What about the fact that no one can cash the money in any way unless they all work together and play nice? The gold can't be spent, even if you somehow get around being arrested for killing your family and being the only survivor. What about the fact that no one gains any benefit at all from killing anyone else even if they could cash the gold, because even the proper shares are more than they can hope to spend in their lifetimes and dividing it equally means there won't be any annoying, life-destroying investigations and rumor mills?

What about the fact that none of the adults could hope to hide this from their children, who they live? Like, say Kyrie shot everyone up but she, Rudolf, and Battler survived. Was Battler in on it? What are they going to tell Ange?

Killing people for the gold only works if you're an idiot who doesn't know the fundamental basics of economics and judicial procedure. Gold can't be an incentive unless everyone on the island is retarded.
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Old 2013-05-20, 15:07   Link #32353
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Killing people for the gold only works if you're an idiot who doesn't know the fundamental basics of economics and judicial procedure. Gold can't be an incentive unless everyone on the island is retarded.
The fact of "gold not being money" is probably already discussed to death, but let's go anyway.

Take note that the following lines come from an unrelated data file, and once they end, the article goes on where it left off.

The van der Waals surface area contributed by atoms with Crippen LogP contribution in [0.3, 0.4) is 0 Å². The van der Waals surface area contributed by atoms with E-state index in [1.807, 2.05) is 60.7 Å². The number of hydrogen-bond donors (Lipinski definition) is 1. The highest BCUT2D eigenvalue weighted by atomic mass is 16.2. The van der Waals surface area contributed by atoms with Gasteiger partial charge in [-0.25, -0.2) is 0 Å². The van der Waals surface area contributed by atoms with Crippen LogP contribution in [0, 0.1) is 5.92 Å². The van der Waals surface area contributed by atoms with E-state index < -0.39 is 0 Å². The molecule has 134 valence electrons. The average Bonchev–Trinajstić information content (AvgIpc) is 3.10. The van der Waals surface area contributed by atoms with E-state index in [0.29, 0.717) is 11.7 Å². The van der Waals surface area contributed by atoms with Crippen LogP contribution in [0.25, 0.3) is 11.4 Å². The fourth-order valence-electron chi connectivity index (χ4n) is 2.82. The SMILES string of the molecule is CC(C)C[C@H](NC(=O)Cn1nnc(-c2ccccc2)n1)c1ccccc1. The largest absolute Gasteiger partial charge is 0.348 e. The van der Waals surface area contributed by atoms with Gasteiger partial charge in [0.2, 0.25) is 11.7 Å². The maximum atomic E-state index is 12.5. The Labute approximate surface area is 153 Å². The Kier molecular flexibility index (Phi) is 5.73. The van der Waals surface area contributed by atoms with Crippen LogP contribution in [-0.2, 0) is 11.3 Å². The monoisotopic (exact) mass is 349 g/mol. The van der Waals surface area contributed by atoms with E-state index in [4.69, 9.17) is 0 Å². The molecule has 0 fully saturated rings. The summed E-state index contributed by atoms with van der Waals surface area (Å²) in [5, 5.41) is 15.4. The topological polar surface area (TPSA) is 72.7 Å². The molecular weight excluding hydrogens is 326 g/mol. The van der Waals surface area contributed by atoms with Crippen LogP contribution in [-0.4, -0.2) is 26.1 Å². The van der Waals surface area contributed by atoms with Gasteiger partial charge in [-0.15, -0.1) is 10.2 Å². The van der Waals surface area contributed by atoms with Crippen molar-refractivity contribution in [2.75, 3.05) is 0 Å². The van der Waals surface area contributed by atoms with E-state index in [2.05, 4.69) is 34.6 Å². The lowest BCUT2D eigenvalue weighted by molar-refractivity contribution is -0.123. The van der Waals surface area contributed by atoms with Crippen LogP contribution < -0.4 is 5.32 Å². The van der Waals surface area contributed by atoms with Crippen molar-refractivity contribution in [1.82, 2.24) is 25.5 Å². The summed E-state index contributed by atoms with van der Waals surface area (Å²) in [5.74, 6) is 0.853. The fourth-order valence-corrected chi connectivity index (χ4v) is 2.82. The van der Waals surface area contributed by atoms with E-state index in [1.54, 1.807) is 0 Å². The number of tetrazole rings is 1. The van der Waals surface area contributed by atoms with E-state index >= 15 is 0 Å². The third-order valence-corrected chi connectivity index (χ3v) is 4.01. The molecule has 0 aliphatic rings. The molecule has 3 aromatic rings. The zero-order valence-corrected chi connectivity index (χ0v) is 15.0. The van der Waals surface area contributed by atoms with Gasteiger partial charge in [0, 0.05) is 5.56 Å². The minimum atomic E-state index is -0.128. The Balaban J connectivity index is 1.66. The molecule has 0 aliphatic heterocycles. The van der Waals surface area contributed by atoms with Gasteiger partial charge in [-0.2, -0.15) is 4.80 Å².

You are right. You make very rational arguments. However concerning the gold, we have lots of examples from kinzo how gold was not actually used as direct money but as a way to maintain the front of rich and powerful family. I don't think wisely used at least all gold should be transferred to money (also being probably impossible, as you stated). This way, and I don't believe it even can be denied, gold always has a certain charm. Even the word "gold" speaks of godly wealth and riches. The desire to obtain this, even if not logical, exists. And people on the island were desperate and struggling with money related problems.

But as I stated, your points are very valid. That's why I stated that I believe any murders in prime were probably very impulsive. Maybe the point of the murders wasn't in reality even the gold, but hatred or accidents or whatever caused a cycle of death. I could see the gold as a possible catalyst in this reaction, even if not being very logical.
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Old 2013-05-20, 15:35   Link #32354
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But on the other hand, I can see the murders happening if they were actually done impulsively. If we start thinking "realistically" the most unrealistic thing in the entire game is probably the concept of murder creating detective story and people acting along it. In this way threatening people as time passes becomes more and more difficult as the time not spent supervising accomplices becomes more short.
Impulse is probably the only theory that makes sense. For premeditation, you run across two specific problems:
  • If Yasu was the one premeditating the whole thing, there's no need to kill anyone "for real," even if you actually are going to kill everyone. Just do a fake murder mystery with the bomb switch flipped on and if you don't get what you want out of it, boom. If you do, switch goes off and everybody's happy. There is absolutely zero risk of anyone noticing the fake deaths are real if they're never real right up until you detonate everyone, and it's easier, and if Battler remembers or whatever you can fix everything. Why go to so much trouble for your magic when the fakery is actually a better miracle if it works?